Acorns From Oakes

Seeing With Our Father's Eyes

The Illusion of Control

Let’s see now…how can I get ahead in life. This is, of course, my interest. This was pre-figured at my birth. I was a twin. When my brother was born first, from inside the womb I reached forth my hand to grasp his heel. It was as though I would have pulled him back inside so that I could be first. The favoritism that my mom and dad revealed (dad favoring my brother…mom favoring me), set up the contest. Who would be first? I was determined it would be me. I schemed. I jockeyed for position. I kept my finger on the pulse of things. I was always ready to spring into action in order to gain my purpose. I deceived my brother, who actually made an easy target. I deceived my nearly blind father. As I fled from my vengeful brother, I actually even schemed with God. I played “Let’s make a deal” with God. If You will take care of me…feed me, clothe me, protect me…and bring me back to this place safely one day, why then You will be my God. And I’ll even pay You a tenth of all I own. Sound like a good deal? That’s what Jacob thought. He ran to Mesopotamia where he met his match in scheming. And for the next several years he and his father-in-law tried to out-do one another in scheming. All of this while a tremendous contest was going on inside his own home as his competing wives vied for his affection and attention.

The interesting thing is that Jacob seemed very effective in reaching his goals. His possessions had increased significantly. His family, flocks and servants had grown very large. But, as we follow the story, we learn that it wasn’t really Jacob’s cleverness nor his talents, nor even his hard work that caused him to get ahead in life. And Jacob himself will come to realize this.

Listen to Psalm 44:3-4…It was not by their sword that they won the land, nor did their arm bring them victory; it was Your right hand, Your arm, and the light of Your face, for You loved them. You are my King and my God, Who decrees victories for Jacob.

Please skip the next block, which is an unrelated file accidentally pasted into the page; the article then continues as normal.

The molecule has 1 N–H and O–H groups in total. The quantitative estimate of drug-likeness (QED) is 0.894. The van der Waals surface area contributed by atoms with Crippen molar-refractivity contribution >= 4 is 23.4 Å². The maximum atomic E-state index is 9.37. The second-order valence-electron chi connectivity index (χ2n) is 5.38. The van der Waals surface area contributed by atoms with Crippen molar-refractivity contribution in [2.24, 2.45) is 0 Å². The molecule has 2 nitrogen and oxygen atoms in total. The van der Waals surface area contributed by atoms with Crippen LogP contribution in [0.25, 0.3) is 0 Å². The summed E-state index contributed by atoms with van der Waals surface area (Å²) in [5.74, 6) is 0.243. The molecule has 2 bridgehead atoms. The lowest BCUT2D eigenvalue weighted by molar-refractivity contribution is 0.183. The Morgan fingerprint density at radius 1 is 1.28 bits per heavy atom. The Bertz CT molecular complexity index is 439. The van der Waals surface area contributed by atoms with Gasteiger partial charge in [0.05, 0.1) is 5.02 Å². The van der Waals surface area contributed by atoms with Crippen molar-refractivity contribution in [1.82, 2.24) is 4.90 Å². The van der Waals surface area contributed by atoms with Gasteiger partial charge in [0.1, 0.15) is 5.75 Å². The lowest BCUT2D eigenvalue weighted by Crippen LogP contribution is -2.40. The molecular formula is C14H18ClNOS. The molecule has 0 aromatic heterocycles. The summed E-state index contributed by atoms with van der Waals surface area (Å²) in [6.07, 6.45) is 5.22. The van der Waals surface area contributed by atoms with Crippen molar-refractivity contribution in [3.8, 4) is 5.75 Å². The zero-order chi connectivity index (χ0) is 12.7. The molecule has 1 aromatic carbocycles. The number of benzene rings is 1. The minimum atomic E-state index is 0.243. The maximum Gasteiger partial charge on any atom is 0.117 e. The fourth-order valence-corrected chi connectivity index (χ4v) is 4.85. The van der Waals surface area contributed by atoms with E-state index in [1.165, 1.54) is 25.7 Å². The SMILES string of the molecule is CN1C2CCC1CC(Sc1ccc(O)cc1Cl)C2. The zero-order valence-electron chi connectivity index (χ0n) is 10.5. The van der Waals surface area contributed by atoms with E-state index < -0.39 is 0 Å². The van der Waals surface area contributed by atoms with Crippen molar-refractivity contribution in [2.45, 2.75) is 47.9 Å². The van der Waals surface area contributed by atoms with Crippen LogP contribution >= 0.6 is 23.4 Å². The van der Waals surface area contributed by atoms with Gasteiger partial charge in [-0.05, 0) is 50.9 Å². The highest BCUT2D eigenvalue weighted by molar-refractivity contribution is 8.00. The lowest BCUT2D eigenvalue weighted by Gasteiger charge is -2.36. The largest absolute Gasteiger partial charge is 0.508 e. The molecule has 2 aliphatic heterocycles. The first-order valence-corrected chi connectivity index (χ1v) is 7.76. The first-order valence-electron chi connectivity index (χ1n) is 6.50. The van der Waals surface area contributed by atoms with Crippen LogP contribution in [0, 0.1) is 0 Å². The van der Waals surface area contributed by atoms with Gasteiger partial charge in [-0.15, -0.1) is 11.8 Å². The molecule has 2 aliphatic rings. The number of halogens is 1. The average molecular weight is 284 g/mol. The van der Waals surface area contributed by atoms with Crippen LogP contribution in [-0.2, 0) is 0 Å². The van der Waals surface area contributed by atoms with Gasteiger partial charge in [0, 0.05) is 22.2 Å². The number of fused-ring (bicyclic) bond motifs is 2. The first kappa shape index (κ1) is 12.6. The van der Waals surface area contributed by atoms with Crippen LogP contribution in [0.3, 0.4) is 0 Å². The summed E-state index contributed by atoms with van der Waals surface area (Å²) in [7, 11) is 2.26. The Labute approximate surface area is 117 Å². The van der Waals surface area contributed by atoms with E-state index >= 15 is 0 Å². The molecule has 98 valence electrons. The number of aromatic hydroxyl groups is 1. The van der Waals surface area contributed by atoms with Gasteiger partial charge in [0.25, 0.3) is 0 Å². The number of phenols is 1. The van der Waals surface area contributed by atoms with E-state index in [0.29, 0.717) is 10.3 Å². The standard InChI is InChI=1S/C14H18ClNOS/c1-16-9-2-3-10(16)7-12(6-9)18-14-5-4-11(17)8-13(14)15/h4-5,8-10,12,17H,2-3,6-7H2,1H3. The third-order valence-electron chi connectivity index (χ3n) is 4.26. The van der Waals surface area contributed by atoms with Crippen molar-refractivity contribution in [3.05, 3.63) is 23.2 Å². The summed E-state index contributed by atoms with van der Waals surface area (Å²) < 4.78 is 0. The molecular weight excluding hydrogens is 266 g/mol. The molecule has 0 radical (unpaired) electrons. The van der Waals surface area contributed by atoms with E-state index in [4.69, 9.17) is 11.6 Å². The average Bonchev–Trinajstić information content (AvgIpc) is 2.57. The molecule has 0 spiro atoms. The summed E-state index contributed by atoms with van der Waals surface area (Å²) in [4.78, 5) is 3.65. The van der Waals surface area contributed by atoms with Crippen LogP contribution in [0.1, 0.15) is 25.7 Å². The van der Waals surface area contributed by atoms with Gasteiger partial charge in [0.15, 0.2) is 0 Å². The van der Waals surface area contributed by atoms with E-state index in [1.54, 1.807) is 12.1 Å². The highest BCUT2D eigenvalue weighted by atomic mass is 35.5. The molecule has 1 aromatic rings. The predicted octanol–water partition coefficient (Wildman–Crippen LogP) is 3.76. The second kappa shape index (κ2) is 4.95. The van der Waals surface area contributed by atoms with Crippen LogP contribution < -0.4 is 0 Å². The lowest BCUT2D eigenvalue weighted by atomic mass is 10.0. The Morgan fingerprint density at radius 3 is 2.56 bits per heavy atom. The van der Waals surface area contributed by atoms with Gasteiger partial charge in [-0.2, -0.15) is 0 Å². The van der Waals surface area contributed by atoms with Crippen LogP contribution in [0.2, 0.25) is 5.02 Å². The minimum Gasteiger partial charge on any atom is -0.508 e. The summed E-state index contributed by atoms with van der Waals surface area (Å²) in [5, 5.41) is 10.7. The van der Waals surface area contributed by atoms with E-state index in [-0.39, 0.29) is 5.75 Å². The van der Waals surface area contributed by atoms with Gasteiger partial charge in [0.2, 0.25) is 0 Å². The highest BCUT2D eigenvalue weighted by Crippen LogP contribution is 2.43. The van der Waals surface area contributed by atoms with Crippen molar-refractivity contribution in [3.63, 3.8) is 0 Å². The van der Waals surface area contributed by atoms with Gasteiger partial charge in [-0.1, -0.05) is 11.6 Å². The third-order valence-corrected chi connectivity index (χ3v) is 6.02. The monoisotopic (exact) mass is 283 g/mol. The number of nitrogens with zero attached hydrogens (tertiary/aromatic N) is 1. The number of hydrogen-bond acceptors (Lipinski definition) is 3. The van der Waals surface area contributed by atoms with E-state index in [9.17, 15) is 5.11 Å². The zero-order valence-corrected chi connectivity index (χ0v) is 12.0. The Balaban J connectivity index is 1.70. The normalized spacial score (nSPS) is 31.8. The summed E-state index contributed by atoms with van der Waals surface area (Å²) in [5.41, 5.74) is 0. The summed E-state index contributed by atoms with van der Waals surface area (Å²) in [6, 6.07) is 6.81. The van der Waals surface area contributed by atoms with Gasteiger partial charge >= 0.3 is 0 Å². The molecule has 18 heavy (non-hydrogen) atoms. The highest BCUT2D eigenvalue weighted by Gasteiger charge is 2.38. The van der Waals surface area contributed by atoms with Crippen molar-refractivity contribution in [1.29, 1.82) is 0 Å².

What was true of the nation of Israel had also been true of their forefather, Jacob. Jacob was enriched because God wanted it so. And Jacob’s breakthrough moment came at the ford of the Jabbok River where God engaged him in the contest of his life. God, in the form of a representative surprised Jacob with a wresting match. When Jacob is confronted in the night, he no doubt thinks that his brother has finally found him and is trying to kill him. So Jacob wrestles for his life. He really is wrestling for his life, but not his physical life. Now, does anyone think they could do well in a wrestling match against God? Of course not! But God keeps Jacob struggling, until, finally, He wrenches Jacob’s hip. Now the trickster has been tricked. Now Jacob can no longer wrestle. He can only cling. And this he does until daybreak nears. That night, face to face with God, as it were, he finally admits the truth about himself. God wants to know his name. Again, God isn’t in the dark about this…but Jacob must come clean. My name is “Cheater,” he admits. I have cheated my whole way through life. I have schemed and lied. I have taken advantage of others. I did nearly anything in order to maintain control and get my own way. Now God has shown him the truth. Now God has changed his heart. Now Jacob has a new character evidenced by a new name and a brand new relationship with God. Now his name is Israel. Now the God of his fathers, Abraham and Isaac, was his God too. Now he is not only content, but ecstatic to surrender “control” to the God Who really had always been in control and Who had always had Jacob’s best interests at heart.

Now…what are we going to do about our need to always be in control?

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8 thoughts on “The Illusion of Control

  1. I know trying to be in control of things can seem like we can Win some in this life.